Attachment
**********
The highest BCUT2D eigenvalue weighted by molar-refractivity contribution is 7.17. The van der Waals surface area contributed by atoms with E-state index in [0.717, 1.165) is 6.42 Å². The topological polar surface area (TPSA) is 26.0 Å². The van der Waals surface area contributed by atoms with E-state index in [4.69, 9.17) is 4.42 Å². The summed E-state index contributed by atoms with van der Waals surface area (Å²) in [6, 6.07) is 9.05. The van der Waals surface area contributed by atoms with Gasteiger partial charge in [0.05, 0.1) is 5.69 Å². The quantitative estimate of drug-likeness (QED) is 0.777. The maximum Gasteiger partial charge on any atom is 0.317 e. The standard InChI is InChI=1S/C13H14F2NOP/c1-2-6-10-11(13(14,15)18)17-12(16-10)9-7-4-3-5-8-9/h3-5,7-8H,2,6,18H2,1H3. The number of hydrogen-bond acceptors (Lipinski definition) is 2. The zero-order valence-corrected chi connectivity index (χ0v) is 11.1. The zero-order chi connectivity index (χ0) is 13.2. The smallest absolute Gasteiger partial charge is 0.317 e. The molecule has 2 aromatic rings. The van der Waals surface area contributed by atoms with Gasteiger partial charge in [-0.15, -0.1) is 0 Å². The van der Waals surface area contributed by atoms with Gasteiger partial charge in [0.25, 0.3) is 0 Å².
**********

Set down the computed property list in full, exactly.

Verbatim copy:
The highest BCUT2D eigenvalue weighted by molar-refractivity contribution is 7.17. The van der Waals surface area contributed by atoms with E-state index in [0.717, 1.165) is 6.42 Å². The topological polar surface area (TPSA) is 26.0 Å². The van der Waals surface area contributed by atoms with E-state index in [4.69, 9.17) is 4.42 Å². The summed E-state index contributed by atoms with van der Waals surface area (Å²) in [6, 6.07) is 9.05. The van der Waals surface area contributed by atoms with Gasteiger partial charge in [0.05, 0.1) is 5.69 Å². The quantitative estimate of drug-likeness (QED) is 0.777. The maximum Gasteiger partial charge on any atom is 0.317 e. The standard InChI is InChI=1S/C13H14F2NOP/c1-2-6-10-11(13(14,15)18)17-12(16-10)9-7-4-3-5-8-9/h3-5,7-8H,2,6,18H2,1H3. The number of hydrogen-bond acceptors (Lipinski definition) is 2. The zero-order valence-corrected chi connectivity index (χ0v) is 11.1. The zero-order chi connectivity index (χ0) is 13.2. The smallest absolute Gasteiger partial charge is 0.317 e. The molecule has 2 aromatic rings. The van der Waals surface area contributed by atoms with Gasteiger partial charge in [-0.15, -0.1) is 0 Å². The van der Waals surface area contributed by atoms with Gasteiger partial charge in [0.25, 0.3) is 0 Å².